Living with Alzheimer's: 1 year
Of course, Alzheimer's is a life-changing diagnosis. It rocked my world in June 2006. After regaining equilibrium, I made a conscious decision to not put off exploring things that have been on the "to do" list for years.
The Alzheimer's Association referred to me a support group last summer, and it has been a lifesaver. We share stories about life before and after Alzheimer's, and often continue the conversation at lunch every week for hours afterward.
One of the best therapies for me has been becoming involved with the Alzheimer's Association, both with the Los Angeles chapter and the folks in the national office, as well as others in chapters in California, New York, Colorado and Minnesota. They've allowed me to become an advocate by sending me to Washington, D.C. and to Sacramento, Calif. to lobby on behalf of funding for Alzheimer's research and care.
These events have allowed me to make friends with fellow travelers from all over the United States. As a person with early stage/early onset, what drives me is working to give a voice to others with early-stage Alzheimer's. My friend Jay Smith and I are co-chairs of the first Los Angeles Early Stage Memory Loss Forum October 27. We are committed to having this be a forum by and for persons with early memory loss in that the Association has been committed to allowing us to drive the content for the event.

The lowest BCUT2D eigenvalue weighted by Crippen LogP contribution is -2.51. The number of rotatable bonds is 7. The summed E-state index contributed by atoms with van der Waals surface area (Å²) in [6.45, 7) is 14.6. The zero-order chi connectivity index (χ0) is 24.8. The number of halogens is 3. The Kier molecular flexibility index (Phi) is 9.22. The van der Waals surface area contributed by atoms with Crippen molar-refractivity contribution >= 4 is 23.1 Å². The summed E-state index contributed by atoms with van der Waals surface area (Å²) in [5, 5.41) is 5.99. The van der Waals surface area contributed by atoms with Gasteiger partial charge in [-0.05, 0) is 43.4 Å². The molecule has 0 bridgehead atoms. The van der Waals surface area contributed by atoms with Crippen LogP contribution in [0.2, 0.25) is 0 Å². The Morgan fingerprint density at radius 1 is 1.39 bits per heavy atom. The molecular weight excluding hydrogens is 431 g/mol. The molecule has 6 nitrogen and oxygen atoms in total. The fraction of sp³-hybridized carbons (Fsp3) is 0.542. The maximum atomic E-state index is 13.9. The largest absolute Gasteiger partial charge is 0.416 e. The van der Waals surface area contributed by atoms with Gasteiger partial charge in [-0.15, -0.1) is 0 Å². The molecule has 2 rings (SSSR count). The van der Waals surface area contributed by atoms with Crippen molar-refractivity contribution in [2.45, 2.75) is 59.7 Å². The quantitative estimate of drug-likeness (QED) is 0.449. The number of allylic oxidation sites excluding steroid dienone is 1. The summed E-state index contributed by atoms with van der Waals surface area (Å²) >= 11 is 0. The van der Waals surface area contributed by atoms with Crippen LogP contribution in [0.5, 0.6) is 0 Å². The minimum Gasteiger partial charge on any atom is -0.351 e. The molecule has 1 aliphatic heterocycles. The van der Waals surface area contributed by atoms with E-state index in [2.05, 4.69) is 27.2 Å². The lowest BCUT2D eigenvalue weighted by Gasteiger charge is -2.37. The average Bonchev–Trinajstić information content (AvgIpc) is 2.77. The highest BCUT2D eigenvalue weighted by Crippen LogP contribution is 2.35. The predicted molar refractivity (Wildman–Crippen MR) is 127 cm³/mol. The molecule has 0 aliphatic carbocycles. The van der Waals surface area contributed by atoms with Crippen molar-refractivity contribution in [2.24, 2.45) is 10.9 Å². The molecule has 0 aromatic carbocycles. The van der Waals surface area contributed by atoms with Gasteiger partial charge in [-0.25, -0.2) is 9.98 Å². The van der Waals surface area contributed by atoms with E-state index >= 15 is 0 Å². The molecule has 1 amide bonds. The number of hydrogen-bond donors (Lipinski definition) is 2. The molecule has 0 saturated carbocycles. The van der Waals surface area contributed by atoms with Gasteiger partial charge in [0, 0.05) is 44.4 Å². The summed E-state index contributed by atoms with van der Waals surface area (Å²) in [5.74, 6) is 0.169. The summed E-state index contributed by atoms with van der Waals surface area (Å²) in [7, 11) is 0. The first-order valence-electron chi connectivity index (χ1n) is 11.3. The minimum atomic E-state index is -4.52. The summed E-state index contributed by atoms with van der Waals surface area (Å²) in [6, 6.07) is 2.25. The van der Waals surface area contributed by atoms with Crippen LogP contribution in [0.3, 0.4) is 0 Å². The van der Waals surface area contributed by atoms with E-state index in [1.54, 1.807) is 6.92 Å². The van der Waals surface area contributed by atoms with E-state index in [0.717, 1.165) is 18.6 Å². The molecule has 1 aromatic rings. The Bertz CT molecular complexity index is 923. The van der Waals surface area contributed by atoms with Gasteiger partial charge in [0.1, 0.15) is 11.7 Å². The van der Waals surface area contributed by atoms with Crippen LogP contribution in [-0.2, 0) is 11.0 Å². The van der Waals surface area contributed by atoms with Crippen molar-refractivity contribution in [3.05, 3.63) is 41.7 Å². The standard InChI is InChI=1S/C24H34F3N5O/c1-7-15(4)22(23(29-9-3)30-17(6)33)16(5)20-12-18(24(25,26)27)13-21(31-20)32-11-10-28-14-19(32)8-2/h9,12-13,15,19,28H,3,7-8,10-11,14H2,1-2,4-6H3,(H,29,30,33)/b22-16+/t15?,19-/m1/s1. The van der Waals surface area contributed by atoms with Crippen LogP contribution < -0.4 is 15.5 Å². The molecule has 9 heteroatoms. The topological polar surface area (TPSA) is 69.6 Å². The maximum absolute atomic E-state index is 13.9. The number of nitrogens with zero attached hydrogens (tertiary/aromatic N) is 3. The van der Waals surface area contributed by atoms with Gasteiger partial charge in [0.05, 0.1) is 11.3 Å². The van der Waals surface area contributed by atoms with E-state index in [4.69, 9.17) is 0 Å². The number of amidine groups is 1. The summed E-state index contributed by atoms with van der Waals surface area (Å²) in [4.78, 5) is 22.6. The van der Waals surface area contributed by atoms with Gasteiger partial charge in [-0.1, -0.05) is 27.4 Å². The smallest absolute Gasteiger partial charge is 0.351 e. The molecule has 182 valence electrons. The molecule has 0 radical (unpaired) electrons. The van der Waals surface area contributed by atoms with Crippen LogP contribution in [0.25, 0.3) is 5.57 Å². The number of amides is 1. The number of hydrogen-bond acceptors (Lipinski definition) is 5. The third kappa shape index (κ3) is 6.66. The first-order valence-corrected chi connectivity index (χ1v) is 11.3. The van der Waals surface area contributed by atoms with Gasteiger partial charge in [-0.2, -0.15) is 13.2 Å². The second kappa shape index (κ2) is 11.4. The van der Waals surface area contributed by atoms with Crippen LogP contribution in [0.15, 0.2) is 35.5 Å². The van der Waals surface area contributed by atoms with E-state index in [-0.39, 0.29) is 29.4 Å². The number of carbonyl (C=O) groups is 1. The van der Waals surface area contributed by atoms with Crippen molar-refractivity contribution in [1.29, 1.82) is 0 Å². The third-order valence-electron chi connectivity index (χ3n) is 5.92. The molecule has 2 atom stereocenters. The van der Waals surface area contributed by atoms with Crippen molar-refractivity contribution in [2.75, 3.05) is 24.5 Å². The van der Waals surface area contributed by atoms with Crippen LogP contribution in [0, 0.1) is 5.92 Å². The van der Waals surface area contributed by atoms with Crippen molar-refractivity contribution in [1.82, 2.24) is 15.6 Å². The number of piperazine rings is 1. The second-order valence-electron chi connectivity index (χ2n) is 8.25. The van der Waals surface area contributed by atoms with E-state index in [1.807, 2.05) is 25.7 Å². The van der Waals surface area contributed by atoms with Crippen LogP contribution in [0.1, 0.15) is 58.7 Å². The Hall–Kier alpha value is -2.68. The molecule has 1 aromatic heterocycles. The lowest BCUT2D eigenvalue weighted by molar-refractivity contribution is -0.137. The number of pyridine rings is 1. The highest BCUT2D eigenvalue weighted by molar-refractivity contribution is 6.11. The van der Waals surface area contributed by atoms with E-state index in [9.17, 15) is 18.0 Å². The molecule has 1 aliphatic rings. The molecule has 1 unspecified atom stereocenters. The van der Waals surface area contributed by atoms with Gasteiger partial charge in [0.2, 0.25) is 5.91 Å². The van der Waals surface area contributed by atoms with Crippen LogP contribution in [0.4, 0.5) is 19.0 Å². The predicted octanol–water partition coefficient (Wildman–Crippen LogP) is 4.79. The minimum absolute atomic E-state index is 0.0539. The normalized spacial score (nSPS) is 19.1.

Because I was diagnosed at age 48, often people can't believe that someone my age can have this diagnosis. Sometimes, when I am at my best, they try to persuade me my doctors don't know what they are talking about. When I then explain my symptom, then they act as though I am helpless and should be institutionalized immediately, as if there is no middle ground. They don't realize how insidious this disease is, especially in the early stages.
While I am still able, I want to articulate and give voice to what it is like to walk in these shoes and let people know that given this diagnosis, we are capable of contributing to the world around us. Please listen to our voices – individually and collectively.